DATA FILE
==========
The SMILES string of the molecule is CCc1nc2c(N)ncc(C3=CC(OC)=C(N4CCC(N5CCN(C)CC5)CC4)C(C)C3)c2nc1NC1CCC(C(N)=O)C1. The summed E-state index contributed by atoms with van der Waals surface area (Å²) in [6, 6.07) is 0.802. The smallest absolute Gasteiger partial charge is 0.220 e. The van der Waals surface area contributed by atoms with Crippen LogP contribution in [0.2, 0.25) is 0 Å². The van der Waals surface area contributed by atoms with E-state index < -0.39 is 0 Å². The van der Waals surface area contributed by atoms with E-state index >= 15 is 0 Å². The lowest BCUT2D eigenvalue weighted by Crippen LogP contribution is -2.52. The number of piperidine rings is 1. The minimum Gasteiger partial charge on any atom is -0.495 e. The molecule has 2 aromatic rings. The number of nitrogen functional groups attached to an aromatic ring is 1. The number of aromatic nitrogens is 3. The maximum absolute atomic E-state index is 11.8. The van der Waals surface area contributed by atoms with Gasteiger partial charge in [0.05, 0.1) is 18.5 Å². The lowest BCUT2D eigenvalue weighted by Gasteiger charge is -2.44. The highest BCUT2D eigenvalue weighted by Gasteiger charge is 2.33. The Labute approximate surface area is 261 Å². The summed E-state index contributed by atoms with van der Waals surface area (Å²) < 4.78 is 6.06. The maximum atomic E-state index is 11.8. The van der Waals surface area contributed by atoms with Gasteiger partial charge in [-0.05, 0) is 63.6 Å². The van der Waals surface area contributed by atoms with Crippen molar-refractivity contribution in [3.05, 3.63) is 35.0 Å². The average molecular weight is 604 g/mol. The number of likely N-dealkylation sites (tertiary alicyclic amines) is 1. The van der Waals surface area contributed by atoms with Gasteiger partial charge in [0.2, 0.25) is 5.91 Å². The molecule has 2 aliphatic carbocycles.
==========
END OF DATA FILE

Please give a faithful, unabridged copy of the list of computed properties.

The SMILES string of the molecule is CCc1nc2c(N)ncc(C3=CC(OC)=C(N4CCC(N5CCN(C)CC5)CC4)C(C)C3)c2nc1NC1CCC(C(N)=O)C1. The summed E-state index contributed by atoms with van der Waals surface area (Å²) in [6, 6.07) is 0.802. The smallest absolute Gasteiger partial charge is 0.220 e. The van der Waals surface area contributed by atoms with Crippen LogP contribution in [0.2, 0.25) is 0 Å². The van der Waals surface area contributed by atoms with E-state index < -0.39 is 0 Å². The van der Waals surface area contributed by atoms with E-state index >= 15 is 0 Å². The lowest BCUT2D eigenvalue weighted by Crippen LogP contribution is -2.52. The number of piperidine rings is 1. The minimum Gasteiger partial charge on any atom is -0.495 e. The molecule has 2 aromatic rings. The number of nitrogen functional groups attached to an aromatic ring is 1. The number of aromatic nitrogens is 3. The maximum absolute atomic E-state index is 11.8. The van der Waals surface area contributed by atoms with Gasteiger partial charge in [0.05, 0.1) is 18.5 Å². The lowest BCUT2D eigenvalue weighted by Gasteiger charge is -2.44. The highest BCUT2D eigenvalue weighted by Gasteiger charge is 2.33. The Labute approximate surface area is 261 Å². The summed E-state index contributed by atoms with van der Waals surface area (Å²) < 4.78 is 6.06. The maximum atomic E-state index is 11.8. The van der Waals surface area contributed by atoms with Gasteiger partial charge in [-0.05, 0) is 63.6 Å². The van der Waals surface area contributed by atoms with Crippen molar-refractivity contribution in [3.05, 3.63) is 35.0 Å². The average molecular weight is 604 g/mol. The number of likely N-dealkylation sites (tertiary alicyclic amines) is 1. The van der Waals surface area contributed by atoms with Gasteiger partial charge in [0.2, 0.25) is 5.91 Å². The molecule has 2 aliphatic carbocycles.